You are here: HomeWallOpinionsArticles2005 05 05Article 80726

Opinions of Thursday, 5 May 2005

Columnist: Adomako, Appiah Kusi

Strengthening Of Parliament As An Institution Of Democracy

One of the institutions of democracy that suffers most, anytime there is a military take over, is the legislature which we also call parliament. A cursory look through the 1966, 1972 and 1981 coup d?etats are indicative that the first decree that comes from the holders of power is the suspension of parliament.

In the forty eight years of our existence as nation parliament has the shortest memory compared to the executive and the judiciary. This has caused the nation dearly as a result of enactment of just and unjust decrees by military junta.

Article 93 Section 2 of the 1992 Constitution of The Republic of Ghana states in unequivocal terms that ??.the legislative powers of Ghana shall be invested in parliament and shall be exercised in accordance with this Constitution.? In simple terms the function of parliament is to make laws for the land. Therefore what is stated in the 1992 Constitution is the duty of each Member of Parliament.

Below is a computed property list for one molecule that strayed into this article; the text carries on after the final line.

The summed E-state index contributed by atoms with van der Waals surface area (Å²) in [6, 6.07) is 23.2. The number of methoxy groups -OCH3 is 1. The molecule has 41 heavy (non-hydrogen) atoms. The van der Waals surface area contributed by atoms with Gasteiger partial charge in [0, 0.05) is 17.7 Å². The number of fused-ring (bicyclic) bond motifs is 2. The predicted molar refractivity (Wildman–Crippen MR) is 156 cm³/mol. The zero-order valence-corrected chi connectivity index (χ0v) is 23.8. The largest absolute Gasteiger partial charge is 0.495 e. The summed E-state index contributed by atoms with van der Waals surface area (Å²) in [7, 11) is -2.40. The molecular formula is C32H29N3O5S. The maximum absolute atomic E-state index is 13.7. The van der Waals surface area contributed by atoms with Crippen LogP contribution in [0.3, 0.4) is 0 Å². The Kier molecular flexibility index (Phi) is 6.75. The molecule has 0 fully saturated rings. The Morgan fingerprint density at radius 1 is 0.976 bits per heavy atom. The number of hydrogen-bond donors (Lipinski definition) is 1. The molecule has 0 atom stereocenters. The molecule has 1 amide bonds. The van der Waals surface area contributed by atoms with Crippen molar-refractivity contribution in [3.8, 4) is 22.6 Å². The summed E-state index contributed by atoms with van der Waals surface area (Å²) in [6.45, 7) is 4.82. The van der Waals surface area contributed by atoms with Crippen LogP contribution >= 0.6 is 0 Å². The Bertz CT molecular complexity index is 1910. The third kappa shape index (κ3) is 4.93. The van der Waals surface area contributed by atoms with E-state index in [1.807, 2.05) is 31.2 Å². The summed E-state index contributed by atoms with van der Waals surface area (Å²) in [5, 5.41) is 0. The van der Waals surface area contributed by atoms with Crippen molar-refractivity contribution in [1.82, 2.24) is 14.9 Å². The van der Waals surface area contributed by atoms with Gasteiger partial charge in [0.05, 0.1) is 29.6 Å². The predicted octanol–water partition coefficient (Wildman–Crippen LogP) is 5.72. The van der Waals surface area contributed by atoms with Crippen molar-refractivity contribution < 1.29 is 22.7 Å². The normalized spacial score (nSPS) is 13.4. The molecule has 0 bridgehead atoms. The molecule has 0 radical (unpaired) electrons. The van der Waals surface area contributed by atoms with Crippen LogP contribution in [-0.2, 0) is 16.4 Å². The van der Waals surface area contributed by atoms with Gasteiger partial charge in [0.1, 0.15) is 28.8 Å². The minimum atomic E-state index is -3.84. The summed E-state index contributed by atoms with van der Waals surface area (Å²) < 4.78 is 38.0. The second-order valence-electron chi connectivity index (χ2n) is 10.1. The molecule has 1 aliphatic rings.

For democracy to grow well in a country, parliament as an arm of government must be strengthened to enable her to perform her duties well.

To be a parliamentarian is not easy. One thing society is obsessed with now is that more individuals want to become parliamentarians for the purpose of enriching themselves and their families. This tragic misconception was exhibited in the last primaries in the various political parties. I heard people saying ?if you have served two terms as a parliamentarian, allow someone else to become a parliamentarian?. For this ignorant reason, many parliamentarians reduced their term in the legislative halls.

The duty of a parliamentarian is to make laws e.g. review loan agreement. Modern parliaments perform a variety of roles. It is usual for parliaments to be involved in controlling the raising and spending of money, representing the population of the country concerned and influencing the composition of the government. In many parliamentary systems, the government is formed by elections to the legislature.